Vollebak may have just discovered a way to turn the invisibility cloak from science fiction to reality. The genius minds behind the label spent three years working with the University of Manchester’s National Graphene Institute (NGI) to come up with the ingenious idea behind the world’s first Thermal Camouflage Jacket, which can make its wearer invisible to infrared cameras.

Suffice it to say that this is no ordinary thermal wear as it is computer programmable using graphene. The front has 42 graphene patches made up of over 100 layers of pure graphene. You can control each patch individually to emit a different level of thermal radiation. They control thermal radiation on the jacket’s surface without changing thermal temperature. This is how it blends into its surroundings and appears invisible to infrared cameras.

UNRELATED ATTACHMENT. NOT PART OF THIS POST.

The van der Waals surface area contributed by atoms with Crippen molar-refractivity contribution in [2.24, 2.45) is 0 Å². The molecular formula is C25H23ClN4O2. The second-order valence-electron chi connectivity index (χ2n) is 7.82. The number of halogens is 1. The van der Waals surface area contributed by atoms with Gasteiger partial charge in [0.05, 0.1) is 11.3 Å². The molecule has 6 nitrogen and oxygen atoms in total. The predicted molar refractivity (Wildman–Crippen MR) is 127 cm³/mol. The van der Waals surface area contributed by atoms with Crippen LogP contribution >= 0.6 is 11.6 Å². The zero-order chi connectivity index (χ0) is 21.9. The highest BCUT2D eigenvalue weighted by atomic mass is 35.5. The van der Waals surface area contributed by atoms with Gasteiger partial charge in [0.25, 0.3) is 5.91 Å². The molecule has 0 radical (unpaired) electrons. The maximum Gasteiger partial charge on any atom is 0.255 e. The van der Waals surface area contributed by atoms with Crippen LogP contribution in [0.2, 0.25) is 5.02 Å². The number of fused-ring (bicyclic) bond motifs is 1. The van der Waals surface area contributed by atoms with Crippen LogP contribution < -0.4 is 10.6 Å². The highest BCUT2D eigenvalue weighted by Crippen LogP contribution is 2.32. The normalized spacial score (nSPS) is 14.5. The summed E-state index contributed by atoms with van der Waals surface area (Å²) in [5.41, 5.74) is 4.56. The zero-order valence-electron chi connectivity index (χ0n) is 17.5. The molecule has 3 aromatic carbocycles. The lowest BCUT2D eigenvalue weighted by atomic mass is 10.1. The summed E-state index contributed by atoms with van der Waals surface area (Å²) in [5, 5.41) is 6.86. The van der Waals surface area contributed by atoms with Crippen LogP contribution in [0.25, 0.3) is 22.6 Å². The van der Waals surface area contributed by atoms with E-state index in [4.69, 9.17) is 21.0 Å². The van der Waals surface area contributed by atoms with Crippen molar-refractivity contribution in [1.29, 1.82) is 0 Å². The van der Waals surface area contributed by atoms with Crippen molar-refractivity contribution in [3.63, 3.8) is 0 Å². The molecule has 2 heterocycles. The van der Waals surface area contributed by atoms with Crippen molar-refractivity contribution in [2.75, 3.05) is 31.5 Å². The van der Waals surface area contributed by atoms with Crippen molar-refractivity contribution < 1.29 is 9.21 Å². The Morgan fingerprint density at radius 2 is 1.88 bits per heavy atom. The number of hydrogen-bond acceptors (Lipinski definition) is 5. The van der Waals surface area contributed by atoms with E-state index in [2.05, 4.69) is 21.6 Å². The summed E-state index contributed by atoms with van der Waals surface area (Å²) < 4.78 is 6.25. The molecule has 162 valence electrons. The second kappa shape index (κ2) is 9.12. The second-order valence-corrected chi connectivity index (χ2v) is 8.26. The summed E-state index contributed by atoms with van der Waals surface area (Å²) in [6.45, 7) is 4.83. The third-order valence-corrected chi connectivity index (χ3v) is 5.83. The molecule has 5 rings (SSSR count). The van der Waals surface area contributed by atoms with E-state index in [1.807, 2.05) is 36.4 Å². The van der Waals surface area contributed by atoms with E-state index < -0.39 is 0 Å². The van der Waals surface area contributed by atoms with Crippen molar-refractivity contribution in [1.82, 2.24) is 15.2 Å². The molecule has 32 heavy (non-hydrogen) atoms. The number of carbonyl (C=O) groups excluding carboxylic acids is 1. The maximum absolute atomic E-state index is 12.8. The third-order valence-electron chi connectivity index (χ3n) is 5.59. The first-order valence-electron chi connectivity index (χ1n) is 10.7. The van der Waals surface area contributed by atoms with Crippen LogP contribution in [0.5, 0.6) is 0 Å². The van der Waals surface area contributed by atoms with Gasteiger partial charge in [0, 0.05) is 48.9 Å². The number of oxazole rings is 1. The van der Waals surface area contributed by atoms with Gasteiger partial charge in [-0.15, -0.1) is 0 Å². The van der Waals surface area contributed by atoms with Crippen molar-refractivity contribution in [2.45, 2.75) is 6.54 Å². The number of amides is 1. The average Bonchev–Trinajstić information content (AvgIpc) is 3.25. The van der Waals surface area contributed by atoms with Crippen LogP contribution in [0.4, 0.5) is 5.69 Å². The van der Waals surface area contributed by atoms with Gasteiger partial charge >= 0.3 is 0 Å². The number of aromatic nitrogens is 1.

To test the effectiveness of the Thermal Camouflage Jacket, Vollebak wrote codes that would allow them to play Tetris in infrared. The outcome, instead of heat radiating from the body, infrared cameras only picked up the pattern of the classic game. The team started by uploading code from the computer to a microcontroller on the jacket.

Meanwhile, gold and copper printed wiring runs to each graphene patch to apply the voltage that would force ions between the graphene layers using ionic liquid. The science behind it is that the more ions pushed between the graphene layers, the less thermal radiation it emits and the colder it looks in infrared cameras. 

Vollebak’s Thermal Camouflage Jacket may still be in its development stage. But it’s definitely something advanced and exciting proof of a concept behind invisibility cloaks.

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Images courtesy of Vollebak